With the 2024 Olympics in mind, five-time gold medallist Kenny hasn’t yet been officially ruled out of selection, but Stephen Park, the performance director of British Cycling, told the Telegraph in August: "I think it’s going to be a stretch for her to come back for Paris,” given the recent birth of her second child. Archibald points to Kenny’s career break in 2017 when the older rider took time off to give birth to Albie, her first child, as a key turning point in the Archibald's career.

“There were occasions in 2017 when I was Omnium world champion and Laura was away having Albie [her first child] and it meant that there was this dynamic shift that made me learn to walk by myself which was useful,” Archibald explained. “Having a successful team means there is a culture that helps you cope with that pressure, you don’t need it spoon fed to you, it’s lessons that you pick up from the people around you, like how to not freak out. But I do, I still do, I get very nervous and I struggle with it but I don’t think in an unsustainable way.”

It’s not just during competition that the stress is high for professional athletes. Many track cyclists from nations rich with talent often discuss the team dynamics when it comes to selection criteria for key events. There’s only one spot for the individual sprint or the omnium at the Olympic Games, for example, and often it's much more than just one rider who wants it. Emma Finucane, the current sprint world champion, spoke to GCN recently about how British sprinters are “starting to maybe not speak to each other anymore” with this in mind. Does this attitude exist amongst the women’s endurance athletes too?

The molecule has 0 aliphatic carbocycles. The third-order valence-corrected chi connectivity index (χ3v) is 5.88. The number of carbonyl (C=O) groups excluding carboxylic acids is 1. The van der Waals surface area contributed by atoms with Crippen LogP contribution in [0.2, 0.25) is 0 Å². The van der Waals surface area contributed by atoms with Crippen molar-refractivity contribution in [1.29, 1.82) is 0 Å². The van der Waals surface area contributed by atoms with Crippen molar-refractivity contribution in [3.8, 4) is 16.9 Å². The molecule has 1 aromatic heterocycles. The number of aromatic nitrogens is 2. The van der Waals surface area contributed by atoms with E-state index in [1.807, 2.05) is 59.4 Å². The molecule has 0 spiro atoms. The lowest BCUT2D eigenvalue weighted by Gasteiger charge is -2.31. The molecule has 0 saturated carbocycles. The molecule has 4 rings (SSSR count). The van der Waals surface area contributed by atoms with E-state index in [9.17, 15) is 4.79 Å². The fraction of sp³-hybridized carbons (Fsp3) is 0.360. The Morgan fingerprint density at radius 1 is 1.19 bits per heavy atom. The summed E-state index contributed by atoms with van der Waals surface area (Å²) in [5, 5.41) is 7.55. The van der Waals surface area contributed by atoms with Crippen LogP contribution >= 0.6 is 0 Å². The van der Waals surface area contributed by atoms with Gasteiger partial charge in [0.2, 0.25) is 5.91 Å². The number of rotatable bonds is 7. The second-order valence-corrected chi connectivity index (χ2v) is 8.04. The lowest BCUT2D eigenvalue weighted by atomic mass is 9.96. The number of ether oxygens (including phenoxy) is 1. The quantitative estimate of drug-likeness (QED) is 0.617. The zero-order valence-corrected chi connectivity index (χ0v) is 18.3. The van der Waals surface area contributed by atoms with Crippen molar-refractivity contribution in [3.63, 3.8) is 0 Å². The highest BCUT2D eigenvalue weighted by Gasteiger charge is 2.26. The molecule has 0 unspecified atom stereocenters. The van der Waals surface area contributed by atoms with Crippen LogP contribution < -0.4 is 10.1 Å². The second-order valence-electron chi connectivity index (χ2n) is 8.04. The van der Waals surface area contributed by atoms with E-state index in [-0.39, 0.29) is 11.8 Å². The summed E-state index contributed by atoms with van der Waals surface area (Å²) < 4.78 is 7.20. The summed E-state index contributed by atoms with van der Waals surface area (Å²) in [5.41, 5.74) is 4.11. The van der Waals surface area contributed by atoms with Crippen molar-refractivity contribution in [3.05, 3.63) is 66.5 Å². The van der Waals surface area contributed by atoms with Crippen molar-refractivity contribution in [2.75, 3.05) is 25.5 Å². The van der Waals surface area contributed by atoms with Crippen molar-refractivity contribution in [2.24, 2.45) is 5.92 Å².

“Something that I’ve always admired about the sprint team is that they mingle more than the endurance team between the male and the female squads,” Archibald responded when questioned. “They are individuals first and they put those individuals into a team – that’s a consequence of their event format in that a team sprint goes P1, P2 and P3 and you have to look out for each other, but not to the same extent that you do in a team pursuit team.”

“With the endurance squad, everything we do is on this foundation of the team pursuit, that's your way to get to an Olympic Games to represent your country and get an entry into the team so that then you can do special things as an individual. If you're not able to contribute there you almost have to be twice as good as an individual rider. Because of that we end up as a very tight-knit squad and very reliant on each other and supportive of each other.”